In the Grip of a Dry Climate

The Sahara remains the preeminent example of a midlatitude desert formed as a result of the way in which heating at the equator drives the atmospheric circulation of the whole planet. Moist, heated air rises high into the atmosphere at the equator, which draws the steady flow of the trade winds in the midlatitudes. The air from the equator drops most of its moisture as it rises and cools, which nourishes the tropical rain forests that girdle the equator. The now-dry air flows north in the Northern Hemisphere, cooling as it rises. Eventually, this cold, heavy, dry air sinks toward the surface to replace the air rushing toward the equator in the form of the steady trade winds. All around the globe, deserts mark where this dry air drops to the surface.

The Sahara started its intermittent desert phase some 5 million years ago, when the continents moved into more or less their present condition and planetary atmospheric circulation patterns took their present form. Ever since, the Sahara has gone through cycles of long-term climatic drought, sometimes lush grassland and sometimes harsh desert. Human beings in the past 7,000 years may have actually helped extend or maintain those periods of greater moisture by growing crops and grazing cattle. The climate and extent of the desert has been especially stable in the past 2,000 years. However, shifts in the Earth’s orbit and tilt plus the feedback effects of wind patterns and climate have resulted in a few unusual periods, like the Little Ice Age of the 16th through the 18th centuries.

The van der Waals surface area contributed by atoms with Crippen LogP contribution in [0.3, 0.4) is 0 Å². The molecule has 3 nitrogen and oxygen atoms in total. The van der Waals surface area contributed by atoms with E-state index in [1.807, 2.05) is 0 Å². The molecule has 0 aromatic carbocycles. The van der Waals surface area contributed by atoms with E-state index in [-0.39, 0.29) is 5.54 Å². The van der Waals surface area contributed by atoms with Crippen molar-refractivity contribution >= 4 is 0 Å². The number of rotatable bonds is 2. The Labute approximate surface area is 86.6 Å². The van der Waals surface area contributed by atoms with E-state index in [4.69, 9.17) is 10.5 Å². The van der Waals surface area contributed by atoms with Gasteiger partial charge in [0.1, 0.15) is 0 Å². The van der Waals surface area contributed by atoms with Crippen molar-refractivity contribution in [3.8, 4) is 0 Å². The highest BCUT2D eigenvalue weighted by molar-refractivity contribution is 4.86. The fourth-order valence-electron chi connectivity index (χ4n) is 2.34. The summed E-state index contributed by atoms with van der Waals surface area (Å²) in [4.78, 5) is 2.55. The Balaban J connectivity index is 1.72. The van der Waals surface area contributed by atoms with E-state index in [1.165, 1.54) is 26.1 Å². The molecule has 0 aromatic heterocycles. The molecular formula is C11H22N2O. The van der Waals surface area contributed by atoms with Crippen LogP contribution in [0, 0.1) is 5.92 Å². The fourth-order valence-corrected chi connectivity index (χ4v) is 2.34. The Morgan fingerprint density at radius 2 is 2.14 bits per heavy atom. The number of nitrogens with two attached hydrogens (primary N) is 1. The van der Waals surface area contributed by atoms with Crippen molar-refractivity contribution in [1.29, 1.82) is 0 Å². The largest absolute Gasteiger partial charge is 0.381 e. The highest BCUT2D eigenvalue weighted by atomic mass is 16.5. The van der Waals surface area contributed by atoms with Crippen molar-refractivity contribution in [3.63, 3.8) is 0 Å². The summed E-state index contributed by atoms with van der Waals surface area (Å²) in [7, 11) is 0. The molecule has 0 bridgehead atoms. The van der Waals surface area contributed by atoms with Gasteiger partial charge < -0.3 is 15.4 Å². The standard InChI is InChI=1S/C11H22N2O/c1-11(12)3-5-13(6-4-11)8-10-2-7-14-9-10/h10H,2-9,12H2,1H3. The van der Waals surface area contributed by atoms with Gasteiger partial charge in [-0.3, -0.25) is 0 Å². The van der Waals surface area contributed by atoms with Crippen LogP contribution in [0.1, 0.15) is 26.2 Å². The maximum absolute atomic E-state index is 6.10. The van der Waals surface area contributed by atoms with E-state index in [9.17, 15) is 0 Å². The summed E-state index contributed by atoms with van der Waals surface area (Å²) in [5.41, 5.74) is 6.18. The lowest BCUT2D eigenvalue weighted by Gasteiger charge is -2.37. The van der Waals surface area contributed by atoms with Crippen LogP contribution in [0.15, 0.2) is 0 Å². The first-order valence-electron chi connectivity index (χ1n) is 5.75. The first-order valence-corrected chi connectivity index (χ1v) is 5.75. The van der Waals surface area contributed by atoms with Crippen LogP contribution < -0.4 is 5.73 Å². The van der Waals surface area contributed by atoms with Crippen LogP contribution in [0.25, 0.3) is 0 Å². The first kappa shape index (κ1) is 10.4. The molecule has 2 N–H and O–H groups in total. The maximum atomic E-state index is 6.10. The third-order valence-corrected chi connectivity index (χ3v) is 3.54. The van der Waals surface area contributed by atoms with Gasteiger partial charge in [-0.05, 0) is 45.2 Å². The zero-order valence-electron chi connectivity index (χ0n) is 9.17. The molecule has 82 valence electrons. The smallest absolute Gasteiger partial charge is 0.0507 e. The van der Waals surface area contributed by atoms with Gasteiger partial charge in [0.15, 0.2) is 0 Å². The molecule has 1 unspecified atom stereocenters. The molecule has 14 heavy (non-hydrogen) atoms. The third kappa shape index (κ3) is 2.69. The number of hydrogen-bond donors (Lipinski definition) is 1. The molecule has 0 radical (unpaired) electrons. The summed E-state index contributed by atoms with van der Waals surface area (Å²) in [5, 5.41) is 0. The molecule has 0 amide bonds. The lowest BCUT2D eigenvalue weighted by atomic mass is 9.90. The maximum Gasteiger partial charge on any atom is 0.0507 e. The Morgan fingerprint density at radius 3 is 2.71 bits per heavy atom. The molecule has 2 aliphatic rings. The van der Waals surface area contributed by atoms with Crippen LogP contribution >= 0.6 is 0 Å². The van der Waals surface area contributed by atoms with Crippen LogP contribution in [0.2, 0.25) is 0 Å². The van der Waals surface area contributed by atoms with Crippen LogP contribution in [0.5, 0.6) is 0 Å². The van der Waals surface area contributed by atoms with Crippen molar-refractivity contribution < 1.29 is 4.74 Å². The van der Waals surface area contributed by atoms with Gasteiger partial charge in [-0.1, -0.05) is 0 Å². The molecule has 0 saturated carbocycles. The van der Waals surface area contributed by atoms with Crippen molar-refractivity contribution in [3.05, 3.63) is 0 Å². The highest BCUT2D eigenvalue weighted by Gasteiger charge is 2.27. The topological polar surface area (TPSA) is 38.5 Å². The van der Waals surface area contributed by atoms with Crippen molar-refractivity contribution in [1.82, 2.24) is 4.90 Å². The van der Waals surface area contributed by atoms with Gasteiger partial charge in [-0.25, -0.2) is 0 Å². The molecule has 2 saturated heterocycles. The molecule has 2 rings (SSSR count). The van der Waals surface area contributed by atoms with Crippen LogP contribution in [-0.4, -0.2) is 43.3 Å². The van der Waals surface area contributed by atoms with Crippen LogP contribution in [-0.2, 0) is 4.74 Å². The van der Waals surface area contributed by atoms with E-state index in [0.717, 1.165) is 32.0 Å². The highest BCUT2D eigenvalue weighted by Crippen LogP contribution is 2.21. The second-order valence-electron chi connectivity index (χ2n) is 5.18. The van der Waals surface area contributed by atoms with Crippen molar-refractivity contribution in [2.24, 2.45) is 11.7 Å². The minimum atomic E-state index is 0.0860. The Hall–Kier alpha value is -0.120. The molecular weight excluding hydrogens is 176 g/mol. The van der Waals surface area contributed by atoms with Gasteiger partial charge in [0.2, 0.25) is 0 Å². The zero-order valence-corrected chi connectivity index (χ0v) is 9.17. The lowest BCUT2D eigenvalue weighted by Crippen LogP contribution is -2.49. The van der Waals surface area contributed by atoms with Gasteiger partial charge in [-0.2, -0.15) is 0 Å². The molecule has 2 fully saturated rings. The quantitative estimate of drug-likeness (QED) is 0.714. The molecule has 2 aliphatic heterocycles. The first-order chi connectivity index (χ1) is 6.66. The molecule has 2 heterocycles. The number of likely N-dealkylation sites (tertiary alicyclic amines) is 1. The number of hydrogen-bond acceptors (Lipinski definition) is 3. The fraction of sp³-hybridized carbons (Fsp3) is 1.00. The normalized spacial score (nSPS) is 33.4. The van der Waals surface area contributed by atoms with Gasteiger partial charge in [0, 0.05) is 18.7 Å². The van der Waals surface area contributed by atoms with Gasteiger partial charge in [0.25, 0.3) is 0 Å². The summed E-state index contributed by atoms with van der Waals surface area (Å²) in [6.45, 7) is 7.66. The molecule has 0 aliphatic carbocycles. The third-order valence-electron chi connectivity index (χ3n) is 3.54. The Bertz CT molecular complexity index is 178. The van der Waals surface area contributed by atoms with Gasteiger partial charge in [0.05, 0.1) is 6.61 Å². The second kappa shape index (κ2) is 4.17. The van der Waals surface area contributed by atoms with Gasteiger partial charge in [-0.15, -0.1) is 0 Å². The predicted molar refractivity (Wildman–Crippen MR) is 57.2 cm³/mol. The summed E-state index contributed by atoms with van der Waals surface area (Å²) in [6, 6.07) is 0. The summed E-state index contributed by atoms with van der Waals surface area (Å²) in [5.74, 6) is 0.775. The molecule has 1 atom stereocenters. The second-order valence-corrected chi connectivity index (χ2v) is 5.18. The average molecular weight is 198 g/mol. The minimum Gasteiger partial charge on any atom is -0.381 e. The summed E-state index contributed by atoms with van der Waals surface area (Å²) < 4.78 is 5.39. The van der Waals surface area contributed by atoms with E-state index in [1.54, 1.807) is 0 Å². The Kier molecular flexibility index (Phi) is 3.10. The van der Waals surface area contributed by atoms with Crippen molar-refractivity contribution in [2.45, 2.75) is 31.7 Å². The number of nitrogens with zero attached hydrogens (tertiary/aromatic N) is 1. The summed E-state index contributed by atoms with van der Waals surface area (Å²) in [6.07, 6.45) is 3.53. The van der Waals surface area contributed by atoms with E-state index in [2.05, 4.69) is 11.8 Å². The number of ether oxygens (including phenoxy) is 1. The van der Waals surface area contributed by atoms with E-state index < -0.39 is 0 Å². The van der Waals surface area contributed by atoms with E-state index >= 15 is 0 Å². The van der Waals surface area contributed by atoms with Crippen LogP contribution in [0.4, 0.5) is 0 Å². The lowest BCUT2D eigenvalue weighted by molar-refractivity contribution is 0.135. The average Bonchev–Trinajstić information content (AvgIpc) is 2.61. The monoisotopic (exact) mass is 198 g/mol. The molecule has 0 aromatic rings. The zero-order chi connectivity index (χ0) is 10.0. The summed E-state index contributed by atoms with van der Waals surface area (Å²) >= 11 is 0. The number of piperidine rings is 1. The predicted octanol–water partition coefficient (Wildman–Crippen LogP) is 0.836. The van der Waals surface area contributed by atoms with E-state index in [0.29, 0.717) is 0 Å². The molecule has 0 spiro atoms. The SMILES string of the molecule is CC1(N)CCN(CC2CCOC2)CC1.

Desertification worldwide

Climatically, the Sahara breaks down into northern and southern halves. In the south, the dry subtropical climate features very high temperature ranges, freezing winters, scalding summers, and rainfall peaks in both summer and winter. This climate supports more plants, animals, and humans than the much harsher north. In the north, stable high-pressure cells centered over the tropic of Cancer ward off any rain-bearing clouds. In this area, the average annual daily temperature range is about 68?F (20?C), with hot summers and cold winters. The Sahara claims the hottest temperature ever recorded—136?F (48?C) in Libya on the northern edge of the Sahara. Rainfall averages a scant 3 inches (76 mm) per year. Most of the rain falls in the winter, but summer thunderstorms can produce major floods. Moreover, strong, steady haboob winds can swirl the dust of the Sahara into the mid- to upper atmosphere, so that it settles on the far side of the world.